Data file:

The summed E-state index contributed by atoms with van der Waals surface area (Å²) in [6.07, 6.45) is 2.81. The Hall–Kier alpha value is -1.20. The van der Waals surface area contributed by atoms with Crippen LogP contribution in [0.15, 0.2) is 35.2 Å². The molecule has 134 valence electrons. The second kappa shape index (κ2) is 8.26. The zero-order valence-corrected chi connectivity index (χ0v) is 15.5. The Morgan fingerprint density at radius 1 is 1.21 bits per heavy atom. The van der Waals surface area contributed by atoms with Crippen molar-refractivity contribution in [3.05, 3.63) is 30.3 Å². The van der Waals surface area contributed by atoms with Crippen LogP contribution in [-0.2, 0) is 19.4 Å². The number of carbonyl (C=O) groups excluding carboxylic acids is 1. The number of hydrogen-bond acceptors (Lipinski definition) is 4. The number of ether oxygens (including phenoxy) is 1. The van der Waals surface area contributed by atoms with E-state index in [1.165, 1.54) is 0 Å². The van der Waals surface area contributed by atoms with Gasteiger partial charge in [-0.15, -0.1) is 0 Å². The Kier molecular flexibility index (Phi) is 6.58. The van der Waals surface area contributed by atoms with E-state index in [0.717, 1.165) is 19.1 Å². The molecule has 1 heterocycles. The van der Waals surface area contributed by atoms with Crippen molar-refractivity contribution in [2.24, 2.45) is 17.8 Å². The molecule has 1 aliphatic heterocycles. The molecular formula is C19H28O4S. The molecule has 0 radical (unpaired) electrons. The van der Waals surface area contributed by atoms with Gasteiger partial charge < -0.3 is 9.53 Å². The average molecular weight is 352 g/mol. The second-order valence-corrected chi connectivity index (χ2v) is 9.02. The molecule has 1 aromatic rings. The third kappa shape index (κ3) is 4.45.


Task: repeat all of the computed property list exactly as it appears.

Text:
The summed E-state index contributed by atoms with van der Waals surface area (Å²) in [6.07, 6.45) is 2.81. The Hall–Kier alpha value is -1.20. The van der Waals surface area contributed by atoms with Crippen LogP contribution in [0.15, 0.2) is 35.2 Å². The molecule has 134 valence electrons. The second kappa shape index (κ2) is 8.26. The zero-order valence-corrected chi connectivity index (χ0v) is 15.5. The Morgan fingerprint density at radius 1 is 1.21 bits per heavy atom. The van der Waals surface area contributed by atoms with Crippen molar-refractivity contribution in [3.05, 3.63) is 30.3 Å². The van der Waals surface area contributed by atoms with Crippen LogP contribution in [-0.2, 0) is 19.4 Å². The number of carbonyl (C=O) groups excluding carboxylic acids is 1. The number of hydrogen-bond acceptors (Lipinski definition) is 4. The number of ether oxygens (including phenoxy) is 1. The van der Waals surface area contributed by atoms with E-state index in [1.165, 1.54) is 0 Å². The van der Waals surface area contributed by atoms with Gasteiger partial charge in [-0.15, -0.1) is 0 Å². The Kier molecular flexibility index (Phi) is 6.58. The van der Waals surface area contributed by atoms with E-state index in [0.717, 1.165) is 19.1 Å². The molecule has 1 heterocycles. The van der Waals surface area contributed by atoms with Crippen molar-refractivity contribution in [2.24, 2.45) is 17.8 Å². The molecule has 1 aliphatic heterocycles. The molecular formula is C19H28O4S. The molecule has 0 radical (unpaired) electrons. The van der Waals surface area contributed by atoms with Gasteiger partial charge < -0.3 is 9.53 Å². The average molecular weight is 352 g/mol. The second-order valence-corrected chi connectivity index (χ2v) is 9.02. The molecule has 1 aromatic rings. The third kappa shape index (κ3) is 4.45.